Moving on through the set, the band went from song to song at a blistering pace. Playing songs from at least half of their albums, it was a wonderful cross section of a career loaded with high speed alternative rock. Interestingly, their first album and most recent LP were the two which were highlighted the most. Surprisingly, the band kicked into their US “hit,” “I Want You Back” rather early on in the set. Not surprisingly however, was that it was greeted with a raucous crowd sing along throughout the chorus and appeared to easily be the crowd favorite of the night.
Hoodoo Gurus at Webster Hall
The highlight song of the show for me had to have been “Bittersweet” from 1985’s Mars Needs Guitars. Coming later in the set, the trading off of lead vocals between Faulkner and guitarist Brad Shepherd along with Shepherd’s fantastic guitar solo made for a picture perfect moment. Their segue right into “I Was A Kamikaze Pilot” to close out the set had the crowd jumping up and down in virtual euphoria.
But as it soon became obvious, the band would not be done there. Coming out for what would be a four song encore, we were treated to “Death Ship” followed by a blistering version of “Like Wow” after which Faulkner began the intro to the next song, “What’s My Scene,” saying how Susanna Hoffs of the Bangles had sung on it then teased the audience that she was joining them…but then he laughed and said “just kidding.” What we did get was all of The Fleshtones joining the stage to dance, sing and parade about like a bunch of drunk ass hooligans. Granted, drunk ass hooligans who were having the times of their lives.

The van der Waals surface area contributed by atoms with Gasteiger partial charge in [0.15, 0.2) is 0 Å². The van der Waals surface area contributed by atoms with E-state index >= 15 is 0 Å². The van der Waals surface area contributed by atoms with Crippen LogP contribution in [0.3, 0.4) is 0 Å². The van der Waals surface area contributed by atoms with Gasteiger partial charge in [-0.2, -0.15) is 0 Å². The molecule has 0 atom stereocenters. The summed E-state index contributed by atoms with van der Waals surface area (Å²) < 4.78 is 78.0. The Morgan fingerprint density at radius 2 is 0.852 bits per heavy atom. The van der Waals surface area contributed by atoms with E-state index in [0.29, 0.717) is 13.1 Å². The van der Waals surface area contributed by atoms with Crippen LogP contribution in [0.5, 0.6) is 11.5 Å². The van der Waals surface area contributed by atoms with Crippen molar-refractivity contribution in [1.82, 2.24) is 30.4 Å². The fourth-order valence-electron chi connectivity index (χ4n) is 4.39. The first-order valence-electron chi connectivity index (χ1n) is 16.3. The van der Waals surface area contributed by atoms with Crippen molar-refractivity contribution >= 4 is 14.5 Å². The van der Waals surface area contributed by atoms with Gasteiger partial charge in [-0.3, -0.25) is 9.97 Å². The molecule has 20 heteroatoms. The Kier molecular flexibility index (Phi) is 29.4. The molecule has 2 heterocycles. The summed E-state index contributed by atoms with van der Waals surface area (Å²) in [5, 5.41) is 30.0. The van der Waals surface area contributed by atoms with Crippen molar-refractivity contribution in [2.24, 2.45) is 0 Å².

And just like that, it was all over. I promise you that most of the crowd had that same feeling of “the time of their life” as they filed out of the club. I will be the first to admit that I purchased tickets for the show four years ago thinking that this might be the last chance I have of seeing them. It took them over a decade to make their way back here this time and who knows what is in store going forward for a rock and roll band composed of 65 year old dudes from Australia. But let me tell you, they did not put on a show that felt like a swan song. Hoodoo Gurus brought it and left it all on the stage and if this was the last time I get to see them, well, I got to see a banger. But I sure hope that’s not the case.
Scroll down for setlist, pics of the show (photos by Ray Rusinak)
Setlist: (Let’s All) Turn On, Answered Prayers, Another Word, Out That Door, Be My Guru, Night Must Fall, Don’t Try To Save My Soul, Dig It Up, The Right Time, Chariot of the Gods, I Want You Back, Hayride to Hell, Miss Freelove ’69, Equinox, 1000 Miles Away, Come Anytime, Tojo, Poison Pen, Bittersweet, I Was a Kamikaze Pilot Encore: Death Ship, Like Wow- Wipeout, What’s My Scene, Leilani